- Page 1Iiyama ProLite E2208HDS Full HD 22in LCD – Exclusive
- Page 2 Iiyama ProLite E2208HDS
- Page 3 Feature Table
- Review Price: £144.74
Iiyama might not be the player in PC displays it once was, but that hasn’t stopped it from carving out an important niche for itself. It was, for instance, one of the first companies to release a sub-£300 24in monitor using a TN panel with its ProLite B2403WS – a sector that has boomed ever since. Now we’re looking at another rarity, a 22in monitor with a Full HD, 16:9, 1,920 x 1,080 resolution. We’re the very first to see it and it has to be said, we like what we see!
Why? Because being the tech zealots that we are, more resolution is always a good thing! Hell, give us 1,920 x 1,080 on a 12in laptop and we’d be delighted, even if it did mean using a magnifying glass to read the text. In all seriousness, however, the benefits of a higher resolution are very practical. More resolution means sharper imagery and more pertinently more desktop real-estate for all the modern applications that place ever increasing demands on that commodity. Thus, a 22in monitor that eschews the usual 1,680 x 1,050 resolution for something roomier, like 1,920 x 1,080, is something worth getting excited about.
Things only look better when you take a look at the price: £150. No, that isn’t a typo, the E2208HDS and its ‘Full HD’ resolution won’t set you back more than £150. In fact, it’s available for slightly less than this, the cheapest price we found being £144.74 inc. VAT and delivery. This makes it little more expensive than many entry-level 22in monitors with regular 1,680 x 1,050 panels, like the perfectly capable HANNspree Xm-S Verona W22 and even the highly adjustable BenQ G2200WT.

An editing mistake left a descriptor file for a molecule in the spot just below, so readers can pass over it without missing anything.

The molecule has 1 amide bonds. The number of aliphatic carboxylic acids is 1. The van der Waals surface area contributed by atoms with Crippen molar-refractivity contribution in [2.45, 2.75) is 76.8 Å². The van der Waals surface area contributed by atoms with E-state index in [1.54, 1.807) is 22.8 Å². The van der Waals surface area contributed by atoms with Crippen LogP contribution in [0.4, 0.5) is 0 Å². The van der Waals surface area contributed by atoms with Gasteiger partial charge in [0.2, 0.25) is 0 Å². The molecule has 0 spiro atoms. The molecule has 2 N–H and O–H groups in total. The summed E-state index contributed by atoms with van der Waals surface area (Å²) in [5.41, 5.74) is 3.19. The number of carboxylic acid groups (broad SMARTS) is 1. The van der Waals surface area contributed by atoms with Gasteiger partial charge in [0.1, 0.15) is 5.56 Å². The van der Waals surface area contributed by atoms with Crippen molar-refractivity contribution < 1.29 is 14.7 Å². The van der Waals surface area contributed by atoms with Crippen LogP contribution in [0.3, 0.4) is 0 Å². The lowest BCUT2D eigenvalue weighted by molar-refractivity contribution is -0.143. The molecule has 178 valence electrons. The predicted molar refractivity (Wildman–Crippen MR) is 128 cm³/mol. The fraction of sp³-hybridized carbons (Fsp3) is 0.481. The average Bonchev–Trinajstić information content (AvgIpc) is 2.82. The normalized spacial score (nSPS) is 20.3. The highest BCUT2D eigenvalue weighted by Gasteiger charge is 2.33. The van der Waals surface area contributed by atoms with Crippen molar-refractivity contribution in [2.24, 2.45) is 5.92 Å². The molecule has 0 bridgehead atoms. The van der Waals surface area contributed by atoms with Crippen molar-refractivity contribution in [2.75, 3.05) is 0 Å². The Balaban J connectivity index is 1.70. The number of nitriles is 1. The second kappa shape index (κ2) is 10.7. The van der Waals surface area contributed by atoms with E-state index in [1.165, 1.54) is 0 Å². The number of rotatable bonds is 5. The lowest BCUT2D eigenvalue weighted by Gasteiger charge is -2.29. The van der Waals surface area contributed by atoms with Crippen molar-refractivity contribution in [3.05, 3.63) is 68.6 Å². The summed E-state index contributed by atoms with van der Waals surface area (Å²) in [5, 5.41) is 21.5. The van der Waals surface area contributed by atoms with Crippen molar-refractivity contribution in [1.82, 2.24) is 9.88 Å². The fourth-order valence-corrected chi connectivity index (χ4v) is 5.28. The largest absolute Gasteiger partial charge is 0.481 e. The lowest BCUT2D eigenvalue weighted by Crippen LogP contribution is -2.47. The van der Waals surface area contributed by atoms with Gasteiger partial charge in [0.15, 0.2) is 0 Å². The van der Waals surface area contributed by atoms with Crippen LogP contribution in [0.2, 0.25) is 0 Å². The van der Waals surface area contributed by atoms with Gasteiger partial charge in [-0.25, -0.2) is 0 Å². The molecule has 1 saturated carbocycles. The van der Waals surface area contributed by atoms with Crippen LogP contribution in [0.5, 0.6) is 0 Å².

Predictably this low price does result in some compromises, primarily in design and adjustability. Aesthetically it looks solid and utilitarian thanks to an entirely matte black plastic finish, but this is no bad thing since, truth be told, we find many of the glossy finishes of modern monitors a bit annoying. Vitally, the screen bezel is nice and slim, aiding a relatively low profile appearance that should make having two side-by-side possible, even on a relatively small desk – an attractive idea given that this option would still cost you less than £300.
Adjustability, however, is as basic as it comes, with just tilt on offer – you don’t even get a swivel base. As ever this would be a desirable feature so it would be good if Iiyama decided to make a slightly more expensive version that included some height adjustment, since many may find the premium worthwhile. On the plus side, if you habitually mount your monitors on an adjustable arm (hello Mr. Stockbroker) then there is a VESA compliant mounting, plus the lack of other niceties means you’re not paying for a base you’ll throw away.
Likewise, this model comes with VGA and DVI but no HDMI, but Iiyama has already told us it’ll be releasing a triple input version in January that’ll include HDMI as well as, one would hope, a line-out to go with the included line-in input on this model. As you might have guessed from the line-in jack, the E2208HDS does have speakers. As ever they’re pretty abject, especially since they output from the back of the monitor, but they suffice for watching the occasional funny video in the office.
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